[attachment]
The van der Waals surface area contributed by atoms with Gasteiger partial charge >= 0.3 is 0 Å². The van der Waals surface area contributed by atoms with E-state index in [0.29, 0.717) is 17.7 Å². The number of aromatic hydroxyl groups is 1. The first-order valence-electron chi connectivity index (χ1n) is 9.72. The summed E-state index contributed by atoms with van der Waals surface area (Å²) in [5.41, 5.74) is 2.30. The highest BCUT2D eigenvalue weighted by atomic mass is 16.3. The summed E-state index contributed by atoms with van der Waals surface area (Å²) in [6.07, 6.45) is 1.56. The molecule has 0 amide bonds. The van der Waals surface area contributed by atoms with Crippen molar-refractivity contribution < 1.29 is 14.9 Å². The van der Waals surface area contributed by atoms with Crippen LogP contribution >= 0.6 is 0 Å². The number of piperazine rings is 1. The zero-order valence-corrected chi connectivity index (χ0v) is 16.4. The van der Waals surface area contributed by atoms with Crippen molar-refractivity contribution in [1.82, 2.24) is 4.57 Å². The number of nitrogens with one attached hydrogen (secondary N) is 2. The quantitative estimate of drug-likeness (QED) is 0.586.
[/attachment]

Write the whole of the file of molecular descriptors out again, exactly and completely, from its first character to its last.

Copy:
The van der Waals surface area contributed by atoms with Gasteiger partial charge >= 0.3 is 0 Å². The van der Waals surface area contributed by atoms with E-state index in [0.29, 0.717) is 17.7 Å². The number of aromatic hydroxyl groups is 1. The first-order valence-electron chi connectivity index (χ1n) is 9.72. The summed E-state index contributed by atoms with van der Waals surface area (Å²) in [5.41, 5.74) is 2.30. The highest BCUT2D eigenvalue weighted by atomic mass is 16.3. The summed E-state index contributed by atoms with van der Waals surface area (Å²) in [6.07, 6.45) is 1.56. The molecule has 0 amide bonds. The van der Waals surface area contributed by atoms with Crippen molar-refractivity contribution < 1.29 is 14.9 Å². The van der Waals surface area contributed by atoms with Crippen LogP contribution >= 0.6 is 0 Å². The number of piperazine rings is 1. The zero-order valence-corrected chi connectivity index (χ0v) is 16.4. The van der Waals surface area contributed by atoms with Crippen molar-refractivity contribution in [1.82, 2.24) is 4.57 Å². The number of nitrogens with one attached hydrogen (secondary N) is 2. The quantitative estimate of drug-likeness (QED) is 0.586.